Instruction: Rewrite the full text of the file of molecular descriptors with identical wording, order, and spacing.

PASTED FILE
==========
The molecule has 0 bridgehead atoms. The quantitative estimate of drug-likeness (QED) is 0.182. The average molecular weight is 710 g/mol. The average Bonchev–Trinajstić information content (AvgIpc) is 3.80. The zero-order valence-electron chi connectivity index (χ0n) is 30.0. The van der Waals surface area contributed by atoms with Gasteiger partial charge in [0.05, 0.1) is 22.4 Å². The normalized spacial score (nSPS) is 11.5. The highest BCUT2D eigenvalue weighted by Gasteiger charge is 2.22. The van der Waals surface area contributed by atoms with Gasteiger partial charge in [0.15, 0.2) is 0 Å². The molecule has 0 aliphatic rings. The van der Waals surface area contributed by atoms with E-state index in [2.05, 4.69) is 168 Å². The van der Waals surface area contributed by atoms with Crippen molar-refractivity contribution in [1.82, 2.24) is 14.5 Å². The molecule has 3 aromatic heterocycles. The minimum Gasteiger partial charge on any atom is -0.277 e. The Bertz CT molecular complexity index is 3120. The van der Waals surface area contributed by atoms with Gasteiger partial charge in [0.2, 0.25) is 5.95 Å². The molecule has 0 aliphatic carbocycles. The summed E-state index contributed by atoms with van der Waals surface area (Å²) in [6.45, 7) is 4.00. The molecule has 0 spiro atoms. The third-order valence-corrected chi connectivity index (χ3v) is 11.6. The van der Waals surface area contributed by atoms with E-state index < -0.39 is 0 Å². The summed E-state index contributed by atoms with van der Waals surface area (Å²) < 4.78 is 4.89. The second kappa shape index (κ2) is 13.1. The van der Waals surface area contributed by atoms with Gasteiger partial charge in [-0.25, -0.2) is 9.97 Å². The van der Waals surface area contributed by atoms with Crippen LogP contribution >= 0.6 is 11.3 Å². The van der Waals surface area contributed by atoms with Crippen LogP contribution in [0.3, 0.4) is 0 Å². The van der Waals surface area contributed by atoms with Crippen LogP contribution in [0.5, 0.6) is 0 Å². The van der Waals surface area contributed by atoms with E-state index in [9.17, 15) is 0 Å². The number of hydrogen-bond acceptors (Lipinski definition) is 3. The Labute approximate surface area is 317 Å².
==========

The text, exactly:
The molecule has 0 bridgehead atoms. The quantitative estimate of drug-likeness (QED) is 0.182. The average molecular weight is 710 g/mol. The average Bonchev–Trinajstić information content (AvgIpc) is 3.80. The zero-order valence-electron chi connectivity index (χ0n) is 30.0. The van der Waals surface area contributed by atoms with Gasteiger partial charge in [0.05, 0.1) is 22.4 Å². The normalized spacial score (nSPS) is 11.5. The highest BCUT2D eigenvalue weighted by Gasteiger charge is 2.22. The van der Waals surface area contributed by atoms with Gasteiger partial charge in [0.15, 0.2) is 0 Å². The molecule has 0 aliphatic rings. The van der Waals surface area contributed by atoms with E-state index in [2.05, 4.69) is 168 Å². The van der Waals surface area contributed by atoms with Crippen molar-refractivity contribution in [1.82, 2.24) is 14.5 Å². The molecule has 3 aromatic heterocycles. The minimum Gasteiger partial charge on any atom is -0.277 e. The Bertz CT molecular complexity index is 3120. The van der Waals surface area contributed by atoms with Gasteiger partial charge in [0.2, 0.25) is 5.95 Å². The molecule has 0 aliphatic carbocycles. The summed E-state index contributed by atoms with van der Waals surface area (Å²) in [6.45, 7) is 4.00. The molecule has 0 spiro atoms. The third-order valence-corrected chi connectivity index (χ3v) is 11.6. The van der Waals surface area contributed by atoms with E-state index < -0.39 is 0 Å². The summed E-state index contributed by atoms with van der Waals surface area (Å²) < 4.78 is 4.89. The second kappa shape index (κ2) is 13.1. The van der Waals surface area contributed by atoms with Gasteiger partial charge in [-0.25, -0.2) is 9.97 Å². The van der Waals surface area contributed by atoms with Crippen LogP contribution >= 0.6 is 11.3 Å². The van der Waals surface area contributed by atoms with Crippen LogP contribution in [0.3, 0.4) is 0 Å². The van der Waals surface area contributed by atoms with Crippen LogP contribution in [0.5, 0.6) is 0 Å². The van der Waals surface area contributed by atoms with E-state index in [9.17, 15) is 0 Å². The number of hydrogen-bond acceptors (Lipinski definition) is 3. The Labute approximate surface area is 317 Å².